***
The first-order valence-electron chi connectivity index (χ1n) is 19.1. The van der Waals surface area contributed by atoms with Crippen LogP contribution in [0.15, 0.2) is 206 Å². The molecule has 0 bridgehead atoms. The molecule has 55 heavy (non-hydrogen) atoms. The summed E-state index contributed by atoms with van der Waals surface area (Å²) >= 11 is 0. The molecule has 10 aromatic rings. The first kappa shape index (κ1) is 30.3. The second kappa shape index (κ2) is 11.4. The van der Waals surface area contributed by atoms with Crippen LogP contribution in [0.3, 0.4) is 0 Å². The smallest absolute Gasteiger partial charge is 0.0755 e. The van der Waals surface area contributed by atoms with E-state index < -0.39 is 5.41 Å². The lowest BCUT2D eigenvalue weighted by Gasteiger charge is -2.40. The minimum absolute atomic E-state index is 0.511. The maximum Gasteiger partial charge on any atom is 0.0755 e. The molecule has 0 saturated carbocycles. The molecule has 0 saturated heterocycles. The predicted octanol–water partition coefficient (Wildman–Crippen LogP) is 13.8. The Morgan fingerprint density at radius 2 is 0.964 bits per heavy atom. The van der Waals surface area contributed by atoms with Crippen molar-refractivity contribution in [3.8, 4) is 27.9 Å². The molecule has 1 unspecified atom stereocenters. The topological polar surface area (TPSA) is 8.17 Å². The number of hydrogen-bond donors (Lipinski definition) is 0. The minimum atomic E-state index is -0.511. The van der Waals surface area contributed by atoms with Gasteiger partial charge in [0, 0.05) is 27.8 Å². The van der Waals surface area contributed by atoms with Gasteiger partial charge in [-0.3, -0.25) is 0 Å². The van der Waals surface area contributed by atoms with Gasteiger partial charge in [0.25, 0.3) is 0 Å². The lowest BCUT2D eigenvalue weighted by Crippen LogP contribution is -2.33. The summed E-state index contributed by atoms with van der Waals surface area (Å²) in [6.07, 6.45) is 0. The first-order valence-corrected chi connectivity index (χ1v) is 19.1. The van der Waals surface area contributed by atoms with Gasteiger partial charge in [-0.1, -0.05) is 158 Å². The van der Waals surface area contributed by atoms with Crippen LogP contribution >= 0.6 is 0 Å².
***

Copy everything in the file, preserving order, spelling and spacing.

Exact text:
The first-order valence-electron chi connectivity index (χ1n) is 19.1. The van der Waals surface area contributed by atoms with Crippen LogP contribution in [0.15, 0.2) is 206 Å². The molecule has 0 bridgehead atoms. The molecule has 55 heavy (non-hydrogen) atoms. The summed E-state index contributed by atoms with van der Waals surface area (Å²) >= 11 is 0. The molecule has 10 aromatic rings. The first kappa shape index (κ1) is 30.3. The second kappa shape index (κ2) is 11.4. The van der Waals surface area contributed by atoms with Crippen LogP contribution in [0.3, 0.4) is 0 Å². The smallest absolute Gasteiger partial charge is 0.0755 e. The van der Waals surface area contributed by atoms with E-state index < -0.39 is 5.41 Å². The lowest BCUT2D eigenvalue weighted by Gasteiger charge is -2.40. The minimum absolute atomic E-state index is 0.511. The maximum Gasteiger partial charge on any atom is 0.0755 e. The molecule has 0 saturated carbocycles. The molecule has 0 saturated heterocycles. The predicted octanol–water partition coefficient (Wildman–Crippen LogP) is 13.8. The Morgan fingerprint density at radius 2 is 0.964 bits per heavy atom. The van der Waals surface area contributed by atoms with Crippen molar-refractivity contribution in [3.8, 4) is 27.9 Å². The molecule has 1 unspecified atom stereocenters. The topological polar surface area (TPSA) is 8.17 Å². The number of hydrogen-bond donors (Lipinski definition) is 0. The minimum atomic E-state index is -0.511. The van der Waals surface area contributed by atoms with Gasteiger partial charge in [0, 0.05) is 27.8 Å². The van der Waals surface area contributed by atoms with Gasteiger partial charge in [-0.3, -0.25) is 0 Å². The van der Waals surface area contributed by atoms with Gasteiger partial charge in [0.25, 0.3) is 0 Å². The lowest BCUT2D eigenvalue weighted by Crippen LogP contribution is -2.33. The summed E-state index contributed by atoms with van der Waals surface area (Å²) in [6.07, 6.45) is 0. The first-order valence-corrected chi connectivity index (χ1v) is 19.1. The van der Waals surface area contributed by atoms with Gasteiger partial charge in [-0.1, -0.05) is 158 Å². The van der Waals surface area contributed by atoms with Crippen LogP contribution >= 0.6 is 0 Å².